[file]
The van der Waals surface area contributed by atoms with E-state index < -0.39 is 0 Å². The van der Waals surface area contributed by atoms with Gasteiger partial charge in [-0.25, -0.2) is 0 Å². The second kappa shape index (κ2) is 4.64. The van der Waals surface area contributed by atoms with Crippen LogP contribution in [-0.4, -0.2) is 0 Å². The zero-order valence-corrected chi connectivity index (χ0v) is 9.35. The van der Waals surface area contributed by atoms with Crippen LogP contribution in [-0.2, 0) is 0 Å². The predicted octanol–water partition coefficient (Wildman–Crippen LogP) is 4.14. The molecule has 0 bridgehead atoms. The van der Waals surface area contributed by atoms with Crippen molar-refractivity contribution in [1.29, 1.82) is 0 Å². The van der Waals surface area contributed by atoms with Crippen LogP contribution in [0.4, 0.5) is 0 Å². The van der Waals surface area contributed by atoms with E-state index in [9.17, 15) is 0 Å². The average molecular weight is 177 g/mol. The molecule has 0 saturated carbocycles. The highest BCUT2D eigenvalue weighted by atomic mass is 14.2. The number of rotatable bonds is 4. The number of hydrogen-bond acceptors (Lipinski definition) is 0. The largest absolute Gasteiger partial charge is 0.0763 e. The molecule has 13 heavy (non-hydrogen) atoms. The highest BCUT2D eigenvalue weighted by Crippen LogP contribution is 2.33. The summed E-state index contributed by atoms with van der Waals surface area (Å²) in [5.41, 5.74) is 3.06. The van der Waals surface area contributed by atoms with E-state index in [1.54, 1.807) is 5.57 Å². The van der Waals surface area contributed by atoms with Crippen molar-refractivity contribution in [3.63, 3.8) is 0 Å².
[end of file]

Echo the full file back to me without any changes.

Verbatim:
The van der Waals surface area contributed by atoms with E-state index < -0.39 is 0 Å². The van der Waals surface area contributed by atoms with Gasteiger partial charge in [-0.25, -0.2) is 0 Å². The second kappa shape index (κ2) is 4.64. The van der Waals surface area contributed by atoms with Crippen LogP contribution in [-0.4, -0.2) is 0 Å². The zero-order valence-corrected chi connectivity index (χ0v) is 9.35. The van der Waals surface area contributed by atoms with Crippen LogP contribution in [-0.2, 0) is 0 Å². The predicted octanol–water partition coefficient (Wildman–Crippen LogP) is 4.14. The molecule has 0 bridgehead atoms. The van der Waals surface area contributed by atoms with Crippen molar-refractivity contribution in [1.29, 1.82) is 0 Å². The van der Waals surface area contributed by atoms with Crippen LogP contribution in [0.4, 0.5) is 0 Å². The van der Waals surface area contributed by atoms with E-state index in [9.17, 15) is 0 Å². The average molecular weight is 177 g/mol. The molecule has 0 saturated carbocycles. The highest BCUT2D eigenvalue weighted by atomic mass is 14.2. The number of rotatable bonds is 4. The number of hydrogen-bond acceptors (Lipinski definition) is 0. The largest absolute Gasteiger partial charge is 0.0763 e. The molecule has 13 heavy (non-hydrogen) atoms. The highest BCUT2D eigenvalue weighted by Crippen LogP contribution is 2.33. The summed E-state index contributed by atoms with van der Waals surface area (Å²) in [5.41, 5.74) is 3.06. The van der Waals surface area contributed by atoms with E-state index in [1.54, 1.807) is 5.57 Å². The van der Waals surface area contributed by atoms with Crippen molar-refractivity contribution in [3.63, 3.8) is 0 Å².